Hong Kong security law: What is it and is it worrying?


China stunned Hong Kong when it announced it would impose a national security law on the city. Many worry this could spell the end of Hong Kong's unique freedoms. So what do we know, and what do people fear the most?

What is this law all about?

First of all, nothing is set in stone... yet.

What China has submitted is a draft resolution to its rubber stamp parliament. That will be voted on (and almost certainly passed) this week. Only after that, will it be fleshed out into an actual draft law.

So the details are thin but we know this much. A law would make criminal any act of:

One part that has got people worried is the suggestion that China could set up its own institutions in Hong Kong responsible for security.

So it could introduce its own law enforcement agencies, alongside the city's own.

Why did China do this?

Hong Kong was handed back to China from British control in 1997, but under a unique agreement - a mini-constitution called the Basic Law and a so-called "one country, two systems" principle.

They are supposed to protect certain freedoms for Hong Kong: freedom of assembly and speech, an independent judiciary and some democratic rights - freedoms that no other part of mainland China has.

Under the same agreement, Hong Kong had to enact is own national security law - this was set out in Article 23 of the Basic Law.

But its unpopularity means it has never been done - the government tried in 2003 but had to back down after protests.

Then, last year, protests over an extradition law turned violent and evolved into a broader anti-China and pro-democracy movement.

China doesn't want to see that happen again.

Why are people in Hong Kong afraid?

As the law has not even been drafted yet, it is hard to be concrete, but essentially people in Hong Kong fear the loss of these freedoms.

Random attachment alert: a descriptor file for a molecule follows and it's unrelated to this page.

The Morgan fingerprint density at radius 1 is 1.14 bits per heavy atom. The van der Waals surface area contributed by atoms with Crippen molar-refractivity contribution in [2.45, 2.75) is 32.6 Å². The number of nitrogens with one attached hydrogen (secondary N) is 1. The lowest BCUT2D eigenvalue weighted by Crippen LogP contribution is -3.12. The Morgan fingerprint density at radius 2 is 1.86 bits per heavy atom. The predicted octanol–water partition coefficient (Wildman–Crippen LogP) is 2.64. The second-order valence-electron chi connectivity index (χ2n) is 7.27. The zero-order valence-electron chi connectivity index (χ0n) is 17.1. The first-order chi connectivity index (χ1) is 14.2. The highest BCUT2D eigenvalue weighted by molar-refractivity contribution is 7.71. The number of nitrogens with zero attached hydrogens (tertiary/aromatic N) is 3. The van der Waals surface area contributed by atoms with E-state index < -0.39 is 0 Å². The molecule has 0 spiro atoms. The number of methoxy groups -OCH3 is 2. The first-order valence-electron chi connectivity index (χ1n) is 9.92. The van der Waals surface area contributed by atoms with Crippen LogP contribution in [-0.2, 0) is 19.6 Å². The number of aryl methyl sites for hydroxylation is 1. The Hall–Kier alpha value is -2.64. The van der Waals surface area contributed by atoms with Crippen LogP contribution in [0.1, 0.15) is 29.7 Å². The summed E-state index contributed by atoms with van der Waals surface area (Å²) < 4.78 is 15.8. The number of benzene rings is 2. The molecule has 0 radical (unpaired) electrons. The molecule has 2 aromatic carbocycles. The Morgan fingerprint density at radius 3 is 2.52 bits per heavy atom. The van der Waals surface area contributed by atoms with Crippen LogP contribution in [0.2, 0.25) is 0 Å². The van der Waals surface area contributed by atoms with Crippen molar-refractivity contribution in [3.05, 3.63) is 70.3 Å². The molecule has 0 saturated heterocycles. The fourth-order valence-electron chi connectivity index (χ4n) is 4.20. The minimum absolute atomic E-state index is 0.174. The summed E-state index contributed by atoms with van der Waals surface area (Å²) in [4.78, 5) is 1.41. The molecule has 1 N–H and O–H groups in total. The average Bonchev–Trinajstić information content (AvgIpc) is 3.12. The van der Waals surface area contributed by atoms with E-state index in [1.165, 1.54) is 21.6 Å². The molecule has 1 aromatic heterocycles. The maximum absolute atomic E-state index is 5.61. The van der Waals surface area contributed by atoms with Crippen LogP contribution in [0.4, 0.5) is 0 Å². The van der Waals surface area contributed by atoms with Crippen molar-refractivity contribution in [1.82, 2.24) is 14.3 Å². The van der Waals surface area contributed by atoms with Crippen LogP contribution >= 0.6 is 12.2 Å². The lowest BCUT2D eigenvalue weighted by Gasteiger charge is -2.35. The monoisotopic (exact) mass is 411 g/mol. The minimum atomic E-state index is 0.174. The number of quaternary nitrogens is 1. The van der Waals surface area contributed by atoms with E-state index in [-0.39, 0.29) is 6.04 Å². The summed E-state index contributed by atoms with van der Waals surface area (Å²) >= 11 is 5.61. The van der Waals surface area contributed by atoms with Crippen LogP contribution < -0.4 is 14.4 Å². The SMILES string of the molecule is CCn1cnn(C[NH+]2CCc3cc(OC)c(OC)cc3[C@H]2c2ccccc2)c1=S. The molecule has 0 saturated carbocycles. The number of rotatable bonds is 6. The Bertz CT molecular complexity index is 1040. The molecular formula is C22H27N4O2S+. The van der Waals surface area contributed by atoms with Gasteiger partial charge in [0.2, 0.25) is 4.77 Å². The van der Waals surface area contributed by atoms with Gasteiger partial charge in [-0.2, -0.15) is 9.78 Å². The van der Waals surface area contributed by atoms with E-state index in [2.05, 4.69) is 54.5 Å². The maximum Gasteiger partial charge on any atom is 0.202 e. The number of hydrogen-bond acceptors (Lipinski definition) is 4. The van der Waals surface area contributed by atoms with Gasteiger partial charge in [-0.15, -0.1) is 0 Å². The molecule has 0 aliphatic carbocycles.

China expert Willy Lam is concerned the law could see people punished for criticising Beijing - as happens in mainland China.

People believe this will affect free speech and their right to protest. In China, this would be seen as subversion.

Some pro-democracy activists - such as Joshua Wong - have been lobbying foreign governments to help their cause. Such campaigning could be a crime in the future.

Many are also afraid Hong Kong's judicial system will become like China's.

"Almost all trials involving national security are conducted behind closed doors. It [is] never clear what exactly the allegations and the evidence are, and the term national security is so vague that it could cover almost anything," Professor Johannes Chan, a legal scholar at the University of Hong Kong, says.

Finally, people worry that a threat to Hong Kong's liberties could affect its attractiveness as a business and economic powerhouse.

So can China just push this through?

The Basic Law says Chinese laws can't be applied in Hong Kong unless they are listed in a section called Annex III - there are already a few listed there, mostly uncontroversial and around foreign policy.

These laws can be introduced by decree - which means they bypass the city's parliament and Hong Kong's chief executive Carrie Lam has already said she will co-operate.

If you want a deep dive into the tensions between China and Hong Kong read more here:

Critics say this amounts to a breach of that "one country, two systems" principle, which is so important to Hong Kong.

If there were sanctions associated with any national laws to be included in the annex, Professor Chan also says it should go through Hong Kong's parliament because the judicial systems are so different.

"The values underlying the criminal justice system in two jurisdictions are so different that any criminal law should only be enacted by HK and not by the mainland," he says.

What's more, the draft resolution in itself goes against Article 23, says Professor Chan - because that says Hong Kong must draft its own security law.

So that suggests the Hong Kong government still needs to do that - which could make things complicated.

Reporting by the BBC's Grace Tsoi